Focus on China: This edition of the Outlook takes a special look at China, which has a rapidly expanding agri‑food sector. Faced with production constraints and rising demand, China is likely to import more of its food in future but, overall, but is projected to remain self‑sufficient in the main food crops.

It is projected that China’s consumption growth will slightly outpace its production growth by some 0.3% per year, similar to the trend of the previous decade. As a result, a further but modest opening of China’s agricultural sector is anticipated although these prospects vary by commodity.

China has made food security and self‑sufficiency in rice and wheat a top policy priority. Agricultural output grew almost fivefold between 1978 and 2011. However, in recent years food prices have been rising, and output is set to slow under rising resource and labour constraints.

Increased availability of food and higher incomes have improved food security significantly with the number of undernourished falling by almost 100 million since 1990, despite adding 200 million people to its population. Reducing the number of persons undernourished remains a major challenge.

From 2001 to 2012, China’s agricultural imports and exports increased from USD 27.9 billion to USD 155.7 billion. Import dependence doubled from 6.2% to 12.9% with China’s net trade deficit in agriculture and food stood at USD 31 billion in 2012.

Key uncertainties for China include the ongoing sustainability of high levels of economic growth, increasing resource constraints on production and the potential for increased production variability amid rising climate unpredictability.

Global commodity projections to 2022

  • Cereals: Production is expected to increase 1.4% per year with 57% of total growth coming from developing countries. Thailand is projected to be the leading exporter of rice followed closely by Viet Nam while the United States is expected to remain the dominant exporter of wheat and coarse grains.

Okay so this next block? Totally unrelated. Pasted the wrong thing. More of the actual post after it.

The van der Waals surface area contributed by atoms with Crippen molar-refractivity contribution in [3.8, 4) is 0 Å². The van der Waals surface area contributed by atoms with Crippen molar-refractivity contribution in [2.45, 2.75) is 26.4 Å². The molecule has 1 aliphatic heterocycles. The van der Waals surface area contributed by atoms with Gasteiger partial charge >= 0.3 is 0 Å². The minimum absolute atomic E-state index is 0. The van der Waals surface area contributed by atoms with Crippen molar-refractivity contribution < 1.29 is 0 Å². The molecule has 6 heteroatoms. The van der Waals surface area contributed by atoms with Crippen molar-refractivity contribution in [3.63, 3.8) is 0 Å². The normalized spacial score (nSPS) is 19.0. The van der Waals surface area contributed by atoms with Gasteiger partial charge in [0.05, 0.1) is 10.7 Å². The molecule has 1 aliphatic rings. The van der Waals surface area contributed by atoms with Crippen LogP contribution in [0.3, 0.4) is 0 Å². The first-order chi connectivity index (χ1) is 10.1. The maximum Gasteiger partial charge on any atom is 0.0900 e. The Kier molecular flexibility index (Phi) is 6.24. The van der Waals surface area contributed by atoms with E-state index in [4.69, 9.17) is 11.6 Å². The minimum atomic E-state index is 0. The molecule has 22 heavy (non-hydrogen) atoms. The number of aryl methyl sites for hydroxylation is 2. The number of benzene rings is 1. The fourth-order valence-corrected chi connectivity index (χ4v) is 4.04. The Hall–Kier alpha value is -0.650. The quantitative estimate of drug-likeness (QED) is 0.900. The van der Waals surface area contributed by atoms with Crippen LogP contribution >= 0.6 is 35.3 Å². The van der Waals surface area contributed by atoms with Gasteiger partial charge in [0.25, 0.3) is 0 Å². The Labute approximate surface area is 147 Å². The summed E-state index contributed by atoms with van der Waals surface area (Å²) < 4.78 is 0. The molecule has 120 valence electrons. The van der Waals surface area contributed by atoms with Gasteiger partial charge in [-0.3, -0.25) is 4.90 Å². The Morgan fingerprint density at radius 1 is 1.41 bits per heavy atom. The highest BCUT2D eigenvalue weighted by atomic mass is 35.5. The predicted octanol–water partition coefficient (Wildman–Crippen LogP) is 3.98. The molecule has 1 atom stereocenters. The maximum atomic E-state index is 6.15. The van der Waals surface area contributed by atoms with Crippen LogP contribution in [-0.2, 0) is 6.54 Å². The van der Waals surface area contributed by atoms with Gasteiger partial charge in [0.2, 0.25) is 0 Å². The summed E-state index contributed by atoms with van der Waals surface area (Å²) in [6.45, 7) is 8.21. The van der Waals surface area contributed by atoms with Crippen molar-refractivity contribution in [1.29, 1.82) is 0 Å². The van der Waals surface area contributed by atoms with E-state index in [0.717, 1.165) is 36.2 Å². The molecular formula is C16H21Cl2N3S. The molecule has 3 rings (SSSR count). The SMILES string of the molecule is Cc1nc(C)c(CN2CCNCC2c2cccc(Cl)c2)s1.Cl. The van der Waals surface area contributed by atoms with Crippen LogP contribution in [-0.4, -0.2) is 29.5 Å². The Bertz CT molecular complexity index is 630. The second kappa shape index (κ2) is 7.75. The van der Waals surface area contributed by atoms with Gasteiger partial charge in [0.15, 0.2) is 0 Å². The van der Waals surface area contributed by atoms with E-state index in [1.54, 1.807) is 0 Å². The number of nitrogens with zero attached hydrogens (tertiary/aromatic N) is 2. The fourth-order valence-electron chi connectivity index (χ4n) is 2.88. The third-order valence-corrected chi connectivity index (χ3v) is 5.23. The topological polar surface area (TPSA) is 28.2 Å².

• Oilseed: Production is set to increase even faster than cereals. Palm oil should maintain a stable 34% share of total vegetable oil production.
  • Sugar: Production is expected to increase by almost 2% a year with Brazil and India the leading producers. Developing countries will continue to dominate world sugar use.
  • Cotton: Man‑made fibres will take an ever‑larger market share. India’s cotton production is projected to rise 25%, making it the world’s leading producer.
  • Ethanol: Production is expected to increase almost 70%, with biodiesel increasing even faster but from a smaller base. By 2022, biofuel production is projected to consume 28% of total world production of sugar cane, 15% of vegetable oils and 12% of coarse grains.
  • Meat: Developing countries are expected to account for 80% of the growth in global production. Per capita meat consumption growth will slow as major developing economies approach the levels of developed countries.
  • Dairy: Developing countries are expected to generate 74% of global milk production gains. Still, consumption in developing countries is projected to grow faster than production, with higher exports from the United States, the European Union, New Zealand, Australia and Argentina.
  • Fisheries: Capture output is projected to rise only 5% but aquaculture to increase by 35%. By 2015, aquaculture should surpass capture fisheries as main source of fish for human consumption.

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© OECD/FAO (2013), OECD-FAO Agricultural Outlook 2013, OECD Publishing.
doi: 10.1787/agr_outlook-2013-en